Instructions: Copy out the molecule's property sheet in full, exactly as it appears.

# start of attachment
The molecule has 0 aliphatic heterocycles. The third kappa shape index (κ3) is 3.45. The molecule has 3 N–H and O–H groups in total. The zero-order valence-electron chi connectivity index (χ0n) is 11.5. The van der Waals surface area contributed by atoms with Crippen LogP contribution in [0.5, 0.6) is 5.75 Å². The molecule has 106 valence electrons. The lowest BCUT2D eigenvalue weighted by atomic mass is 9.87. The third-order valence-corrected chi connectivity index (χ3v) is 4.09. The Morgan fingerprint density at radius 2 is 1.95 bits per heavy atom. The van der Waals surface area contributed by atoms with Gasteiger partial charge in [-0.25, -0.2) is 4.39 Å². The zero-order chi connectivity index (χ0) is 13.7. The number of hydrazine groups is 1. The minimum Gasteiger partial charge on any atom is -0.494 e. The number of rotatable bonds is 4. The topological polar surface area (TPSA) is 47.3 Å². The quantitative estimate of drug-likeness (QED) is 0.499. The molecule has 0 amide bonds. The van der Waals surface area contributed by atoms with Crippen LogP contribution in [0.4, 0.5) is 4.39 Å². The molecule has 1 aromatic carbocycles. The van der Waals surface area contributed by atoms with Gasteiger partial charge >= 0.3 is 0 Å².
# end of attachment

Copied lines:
The molecule has 0 aliphatic heterocycles. The third kappa shape index (κ3) is 3.45. The molecule has 3 N–H and O–H groups in total. The zero-order valence-electron chi connectivity index (χ0n) is 11.5. The van der Waals surface area contributed by atoms with Crippen LogP contribution in [0.5, 0.6) is 5.75 Å². The molecule has 106 valence electrons. The lowest BCUT2D eigenvalue weighted by atomic mass is 9.87. The third-order valence-corrected chi connectivity index (χ3v) is 4.09. The Morgan fingerprint density at radius 2 is 1.95 bits per heavy atom. The van der Waals surface area contributed by atoms with Gasteiger partial charge in [-0.25, -0.2) is 4.39 Å². The zero-order chi connectivity index (χ0) is 13.7. The number of hydrazine groups is 1. The minimum Gasteiger partial charge on any atom is -0.494 e. The number of rotatable bonds is 4. The topological polar surface area (TPSA) is 47.3 Å². The quantitative estimate of drug-likeness (QED) is 0.499. The molecule has 0 amide bonds. The van der Waals surface area contributed by atoms with Crippen LogP contribution in [0.4, 0.5) is 4.39 Å². The molecule has 1 aromatic carbocycles. The van der Waals surface area contributed by atoms with Gasteiger partial charge >= 0.3 is 0 Å².